Monkey E105–term

Human: E168–E266 (24–38 weeksa)

Expansion of (future) airspaces

Alveolarization, classical alveolarization (first phase)

Rabbit: E30–term (E31)

Sheep: E120–term (E145)

Formation of secondary septa (septation) resulting in the formation of the alveoli; most of the alveolar septa are still immature and contain a double layered capillary network

Postnatal

Mouse: P4–P21

Rat: P4–P21

Monkey E125 to < P180b

Human: E252 (36 weeksa preterm)—3 years

Alveolarization, continued alveolarization (second phase)

Rabbit: term (E31)—n.d.

Sheep: term (E145)—n.d.

Mouse: P14—young adulthood (~ P36)

Rat: P14—young adulthood (~ P60)

Monkey < P180b—young adulthood (7–8 years)

Human: 2 years—young adulthood (17–21 years)

Formation of secondary septa (septation), but now lifting off of mature alveolar septa containing a single layered capillary network

Microvascular maturation

Rabbit: n.d.

Sheep: n.d.

Mouse: P4—young adulthood (~ P36)

Rat: P14—young adulthood (~ P60)

Monkey n.d.

Human: ~term—~3–21 years (timing uncertain)

Remodeling and maturation of interalveolar septa and of the capillary bed (the double layered capillary network is transformed to a single layered network). In a first approximation it takes place in parallel to alveolarization

The stages are defined mainly by morphological criteria and their beginning and end do not represent sharp borders. In addition, stages are overlapping and regional differences are also common—especially between central and peripheral regions. Furthermore, litter size and nutrition influences the exact timing of development (Miettinen et al. 1997; Bryden et al. 1973; Burri 1999; Ten Have-Opbroek 1991; Schittny et al. 1998, 2008)

Monkey Rhesus monkey, E embryonic day (days post coitum), n.d. not determined, P postnatal day

aWeeks post coitum

bOwn unpublished observation

During the next stage, most of the future airways are formed by branching morphogenesis. At this stage the lung looks like a gland which gave this stage its name pseudoglandular stage (Fig. 1; Table 1). The latter is not surprising because branching morphogenesis represents an evolutionary very old mechanism to form branched epithelial tube. This mechanism is also used for the formation of glands (Hannezo et al. 2017), the trachea of insects (Hayashi and Kondo 2018) and others. The epithelial differentiation starts from proximal to distal, forming first the pseudostratified bronchial epithelia. The cuboidal epithelia of the terminal ends of the bronchial tree maintain their undifferentiated state until branching morphogenesis is completed during the canalicular stage. In some species such as human undifferentiated epithelia are still present at these locations during the saccular stage, which may be an indication that branching morphogenesis may continue until the end of the saccular stage (Burri 1985).

During the canalicular stage (Fig. 1; Table 1) the differentiation of the epithelia allows the distinction between conducting and gas-exchanging airways. It permits the detection of the acinus/ventilatory unit for the first time (Boyden 1971), even if most of the acinar airways are already formed during the pseudoglandular stage. Until recently an investigation of the structural development of the acini was not feasible, because the borders between the acini could not be detected in lung sections. It requires 3D-methods which were not easily available (see below).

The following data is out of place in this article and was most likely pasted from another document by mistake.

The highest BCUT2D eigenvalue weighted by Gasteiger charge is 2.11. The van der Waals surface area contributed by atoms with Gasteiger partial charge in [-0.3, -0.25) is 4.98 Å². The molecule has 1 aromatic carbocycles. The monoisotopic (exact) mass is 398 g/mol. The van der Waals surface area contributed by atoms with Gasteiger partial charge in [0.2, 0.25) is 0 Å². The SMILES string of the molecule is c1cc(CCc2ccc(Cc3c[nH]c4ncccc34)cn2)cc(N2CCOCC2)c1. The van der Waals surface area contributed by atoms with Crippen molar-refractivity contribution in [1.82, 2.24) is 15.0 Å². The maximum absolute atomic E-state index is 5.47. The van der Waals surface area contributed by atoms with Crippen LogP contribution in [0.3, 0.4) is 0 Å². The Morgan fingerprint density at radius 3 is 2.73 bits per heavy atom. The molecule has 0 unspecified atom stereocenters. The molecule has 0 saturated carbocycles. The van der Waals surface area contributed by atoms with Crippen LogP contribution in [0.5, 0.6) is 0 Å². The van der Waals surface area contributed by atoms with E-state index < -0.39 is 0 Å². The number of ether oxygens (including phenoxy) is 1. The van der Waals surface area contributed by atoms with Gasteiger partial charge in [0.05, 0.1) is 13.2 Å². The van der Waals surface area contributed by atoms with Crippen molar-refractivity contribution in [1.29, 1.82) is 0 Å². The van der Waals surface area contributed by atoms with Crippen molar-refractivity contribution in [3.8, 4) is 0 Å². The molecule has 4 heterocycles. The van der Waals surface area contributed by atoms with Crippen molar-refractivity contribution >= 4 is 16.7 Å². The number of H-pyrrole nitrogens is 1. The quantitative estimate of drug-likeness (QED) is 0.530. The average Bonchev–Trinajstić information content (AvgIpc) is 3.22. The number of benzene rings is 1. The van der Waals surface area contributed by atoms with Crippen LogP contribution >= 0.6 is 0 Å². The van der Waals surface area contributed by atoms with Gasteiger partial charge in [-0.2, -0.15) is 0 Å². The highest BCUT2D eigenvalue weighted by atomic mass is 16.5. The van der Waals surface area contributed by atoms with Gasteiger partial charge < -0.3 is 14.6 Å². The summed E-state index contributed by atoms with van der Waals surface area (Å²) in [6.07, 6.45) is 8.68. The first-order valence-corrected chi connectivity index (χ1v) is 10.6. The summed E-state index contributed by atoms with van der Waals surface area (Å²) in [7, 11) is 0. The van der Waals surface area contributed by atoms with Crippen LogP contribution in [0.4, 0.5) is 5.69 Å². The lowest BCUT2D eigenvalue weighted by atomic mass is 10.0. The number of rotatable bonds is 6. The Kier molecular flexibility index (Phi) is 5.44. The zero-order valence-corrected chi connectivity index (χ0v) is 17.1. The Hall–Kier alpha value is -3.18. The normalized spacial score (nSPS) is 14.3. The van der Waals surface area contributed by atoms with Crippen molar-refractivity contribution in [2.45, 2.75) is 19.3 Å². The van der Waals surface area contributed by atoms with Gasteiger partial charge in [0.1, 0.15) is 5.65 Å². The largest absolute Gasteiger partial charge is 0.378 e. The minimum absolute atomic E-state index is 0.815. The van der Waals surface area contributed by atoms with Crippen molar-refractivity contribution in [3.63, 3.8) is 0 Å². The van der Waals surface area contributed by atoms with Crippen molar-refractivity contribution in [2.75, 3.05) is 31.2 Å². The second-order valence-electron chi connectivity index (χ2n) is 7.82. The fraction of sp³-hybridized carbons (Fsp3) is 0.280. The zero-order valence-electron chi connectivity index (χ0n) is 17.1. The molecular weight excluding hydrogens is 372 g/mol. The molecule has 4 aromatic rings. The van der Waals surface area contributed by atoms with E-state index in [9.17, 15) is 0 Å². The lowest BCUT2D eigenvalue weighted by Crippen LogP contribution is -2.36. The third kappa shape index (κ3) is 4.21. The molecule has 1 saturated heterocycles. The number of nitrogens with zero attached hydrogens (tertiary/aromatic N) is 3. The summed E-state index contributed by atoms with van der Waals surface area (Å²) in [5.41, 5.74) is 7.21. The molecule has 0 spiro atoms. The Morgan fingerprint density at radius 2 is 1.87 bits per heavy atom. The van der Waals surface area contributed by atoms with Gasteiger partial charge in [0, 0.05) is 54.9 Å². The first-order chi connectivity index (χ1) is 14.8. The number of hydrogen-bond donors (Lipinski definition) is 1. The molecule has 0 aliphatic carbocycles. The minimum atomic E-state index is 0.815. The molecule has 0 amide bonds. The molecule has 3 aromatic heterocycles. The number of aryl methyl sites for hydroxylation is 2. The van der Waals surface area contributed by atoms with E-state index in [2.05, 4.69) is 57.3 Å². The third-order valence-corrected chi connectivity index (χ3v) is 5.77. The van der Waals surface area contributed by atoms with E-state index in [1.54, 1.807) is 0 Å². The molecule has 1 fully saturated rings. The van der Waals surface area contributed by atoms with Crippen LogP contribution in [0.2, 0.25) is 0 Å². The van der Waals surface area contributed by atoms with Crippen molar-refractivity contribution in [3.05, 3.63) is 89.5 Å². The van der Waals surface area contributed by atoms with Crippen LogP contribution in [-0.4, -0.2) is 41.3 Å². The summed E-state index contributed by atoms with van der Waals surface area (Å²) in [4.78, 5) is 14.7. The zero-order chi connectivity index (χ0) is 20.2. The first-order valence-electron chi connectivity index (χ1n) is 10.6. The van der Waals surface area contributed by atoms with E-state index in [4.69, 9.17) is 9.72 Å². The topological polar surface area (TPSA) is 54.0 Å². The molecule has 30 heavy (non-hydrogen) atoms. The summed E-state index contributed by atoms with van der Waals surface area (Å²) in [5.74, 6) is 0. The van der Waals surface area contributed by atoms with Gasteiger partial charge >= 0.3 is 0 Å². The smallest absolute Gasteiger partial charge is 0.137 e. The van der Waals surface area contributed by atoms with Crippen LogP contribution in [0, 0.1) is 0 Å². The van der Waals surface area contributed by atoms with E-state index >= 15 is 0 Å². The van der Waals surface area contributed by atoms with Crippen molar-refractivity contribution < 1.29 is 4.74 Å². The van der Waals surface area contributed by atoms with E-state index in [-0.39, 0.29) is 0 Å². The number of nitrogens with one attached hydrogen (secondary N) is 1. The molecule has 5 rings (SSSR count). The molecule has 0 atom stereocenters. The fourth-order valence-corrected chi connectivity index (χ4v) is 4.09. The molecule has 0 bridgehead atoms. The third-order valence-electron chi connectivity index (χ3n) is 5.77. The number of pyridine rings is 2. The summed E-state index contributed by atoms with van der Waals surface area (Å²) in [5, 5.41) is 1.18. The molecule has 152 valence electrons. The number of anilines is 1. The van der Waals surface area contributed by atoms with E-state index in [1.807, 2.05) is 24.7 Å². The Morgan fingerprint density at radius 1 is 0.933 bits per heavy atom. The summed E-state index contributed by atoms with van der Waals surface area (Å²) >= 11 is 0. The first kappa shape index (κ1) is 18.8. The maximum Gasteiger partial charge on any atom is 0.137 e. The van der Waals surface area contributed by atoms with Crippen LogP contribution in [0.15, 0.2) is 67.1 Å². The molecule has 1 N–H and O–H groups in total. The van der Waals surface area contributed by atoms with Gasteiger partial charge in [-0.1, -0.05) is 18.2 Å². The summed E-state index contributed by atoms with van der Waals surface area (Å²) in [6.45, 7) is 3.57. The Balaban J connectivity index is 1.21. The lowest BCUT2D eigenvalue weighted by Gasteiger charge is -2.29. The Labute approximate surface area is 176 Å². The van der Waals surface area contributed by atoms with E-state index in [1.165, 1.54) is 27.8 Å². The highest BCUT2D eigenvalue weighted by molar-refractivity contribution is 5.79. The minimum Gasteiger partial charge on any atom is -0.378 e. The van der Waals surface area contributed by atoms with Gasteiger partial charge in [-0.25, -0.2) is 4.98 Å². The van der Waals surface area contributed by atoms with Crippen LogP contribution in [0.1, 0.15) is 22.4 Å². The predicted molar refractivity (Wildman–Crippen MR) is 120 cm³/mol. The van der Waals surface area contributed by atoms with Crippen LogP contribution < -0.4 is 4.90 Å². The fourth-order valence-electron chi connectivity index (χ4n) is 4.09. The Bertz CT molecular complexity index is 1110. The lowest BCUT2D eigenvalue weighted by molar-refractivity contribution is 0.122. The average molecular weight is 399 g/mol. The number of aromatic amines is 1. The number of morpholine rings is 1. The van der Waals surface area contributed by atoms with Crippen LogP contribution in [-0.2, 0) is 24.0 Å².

Epithelial differentiation includes the formation of the bronchioalveolar duct junction. The latter is home of stem cells (Giangreco et al. 2002; Kim et al. 2005) and stays constant throughout live (Barre et al. 2016). Towards the end of the canalicular stage the air-blood barrier matures and a survival of prematurely born babies becomes possible.

90% of the adult gas-exchange surface area will be formed by alveolarization. Pulmonary alveolarization represents a unique mechanism which is fundamentally different from branching morphogenesis. The switching from branching morphogenesis to alveolarization takes place during the saccular stage (Fig. 1; Table 1) (Schittny 2017).

Lung development is completed by the phase of alveolarization (Figs. 1, 2; Table 1) and microvascular maturation (Figs. 1, 3; Table 1). During alveolarization preexisting airspaces are subdivided by the formation of new alveolar septa in a repetitive manner. As a result the active surface area for gas-exchange is enlarged in rats by a factor of 18 and the number of alveoli by a factor of 22, but the parenchymal volume (volume of the gas-exchange area) “only” by a factor of 11 (Tschanz et al. 2003, 2014; Burri et al. 1974).

During classical alveolarization, one layer of the double layered capillary network inside the preexisting septa folds up to form a new alveolar septum (Fig. 3). The septa are formed as low ridges which will grow in height to complete the subdivision of the preexisting airspace (Fig. 4). Burri et al. rightly recognized that alveolarization requires a double layered capillary network at the location where the new septa are forming (Burri 1974, 1984; Burri et al. 1974). However, during microvascular maturation the double-layered capillary network of the immature septa fuses to a single layered network resulting in mature septa. It was concluded that after microvascular maturation was completed the formation of new alveoli or alveolar septa, respectively, was not possible anymore (Caduff et al. 1986; Burri 1975).

Fig. 2